I wonder how many news reports there'll be next year of animals being abused, neglected, and pointlessly killed by humans, and if any human found doing that will be put down for it? Oh that's right, no one cares about animals. Those people will probably get a slap on the wrist, and sent back into the world to kill again. Just as long as the dogs are put down, we'll all be safe :rolleyes:

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I AGREE! Well said, I give you a standing ovation!

I should also add an argument supplied to me by my vet student housemate ... dogs, especially those that still have a lot of wolf in them (big dogs, generally) have a biological impulse to protect their pack. Our dog does it ... one of our housemates moved in about 3 months after the rest of us, and whenever we're play fighting our dog naturally attacks him (which is hilarious, because he's the only boy in the house, and he's usually just cowering whilst we hit him ... and our baby's well trained not to inflict any damage). When this new weird-looking hairless thing is introduced, like Emmasi said, it threatens their territory. Babies should be introduced gradually into a dog's life, and the dog should be given as much attention as it ever was. If you're not ready to do that, give the dog away to someone who is (don't abandon it on the side of the road or I'll personally visit you and open a can of whoop-ass).

To add to that, when the baby cries it is seen as a threat to the pack, and the dog will instinctively try to stop the noise. You should NEVER, EVER leave a dog in a room alone with a child. And the dog doesn't understand that children can't play rough, again like Emmasi said. If you've got, say, a pit bull, and your idea of playing with it is giving it a good wrestle, then it will naturally expect that all these weird two legged alpha dogs will wrestle in play. It's what dogs do. Like the RSPCA suggests, it's the owners of the dogs that need to be liscenced, not the dogs themselves.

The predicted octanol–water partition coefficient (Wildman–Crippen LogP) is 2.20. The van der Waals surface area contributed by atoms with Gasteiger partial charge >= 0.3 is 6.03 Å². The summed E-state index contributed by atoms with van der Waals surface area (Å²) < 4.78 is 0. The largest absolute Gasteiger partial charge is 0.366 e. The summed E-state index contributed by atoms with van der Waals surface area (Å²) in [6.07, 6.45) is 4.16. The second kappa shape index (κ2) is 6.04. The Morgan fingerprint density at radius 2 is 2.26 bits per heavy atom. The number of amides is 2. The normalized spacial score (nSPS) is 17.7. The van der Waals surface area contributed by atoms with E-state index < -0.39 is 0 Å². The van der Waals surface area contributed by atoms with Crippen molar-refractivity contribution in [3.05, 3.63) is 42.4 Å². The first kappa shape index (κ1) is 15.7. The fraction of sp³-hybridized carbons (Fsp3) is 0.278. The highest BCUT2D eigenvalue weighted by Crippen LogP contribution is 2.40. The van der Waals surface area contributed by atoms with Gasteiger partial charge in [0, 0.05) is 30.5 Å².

It absolutely breaks my heart when I hear about animals being destroyed. Don't get me wrong, I'm not saying we should let them roam free and eat our babies, that would just be sick, but it is NOT THEIR FAULT! It's biologically programmed into them! Again, using our dog as an example: - she's kelpie/blue heeler/boarder collie, only spends about 2 to 3 months a year on a farm and the rest of the time in the suburbs, and she spends half her time herding. If we take her out to play ball, she'll fetch the ball, round us up, lead us to where she wants us and THEN drop the ball. It's biologically programmed into her as she's been bred for that purpose. Certain dogs ... pit bulls, boxers, bull mastiffs etc ... were bred to fight. They were bred specifically to be AGRESSIVE! It's like back in feudal times where taxes etc would punish the peasants, and then they would be arrested and shipped off for stealing because they had no money to feed their family. If you're going to own any dog, then you need to take the responsibility to train it.

With all due respect Valli, and I understand what a traumatic experience a dog attack can be ... I know it's happened to me a few times ... you shouldn't be afraid of dogs, because it's the fear they respond to. As long as you assert your status as the alpha creature - these days not too hard as long as the dogs been well trained ... our dog (who's a medium sized dog) submits to chihuahuas ... then they won't hurt you. It kills me to see children that are too afraid to approach dogs, even when they are with their owners. And the dogs, as I've said, don't deserve it at all. But I think I've ranted for long enough.

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I'm an extremely anxious person. I am generally terrified of people, because I never know what to do with them or what they're going to do to me. And if I go to the worst possible scenario in my mind - if they try to hurt me, or even kill me - then I'm never confident in my right or ability to defend myself. They could have a gun or a knife, or a syringe full of god knows what... humans are just so unpredictable and inventive in their methods of attack that it's impossible to prepare an adequate defense. And then, if you do manage to defend yourself, there are questions. You don't kill a human being and get away with it, no matter how they threaten you. In the worst possible scenario, I could kill a human being for trying to hurt me, and then be locked up for it for the rest of my life...

What does this have to do with dogs, I hear you ask. My point is simply this: when it comes down to it, you can fight a dog off to the death and no one will hold you accountable for it. The only person who will care about the dog is it's owner, and the law will be on your side against them. Therefore, if a dog attacks you, you are always in the right to defend yourself. If a dog attacks you, it will only ever bite and scratch - it has no more sinister weapons than that. If you can deflect the attack with a bag or a stick or even your forearm, you'll more than likely save your life. It's very rare that an adult is killed by a dog, unless it's been specifically trained to kill, because dogs just aren't designed to attack animals as large as we are by themselves. In the wild, canines hunt in packs that bring prey down as a team. In that respect, it would be wise to avoid dogs that are traveling in packs, even if there's only two of them, because it's a lot harder to fight off two dogs than one... In a one on one fight though, I'd be pretty sure of my life against any breed.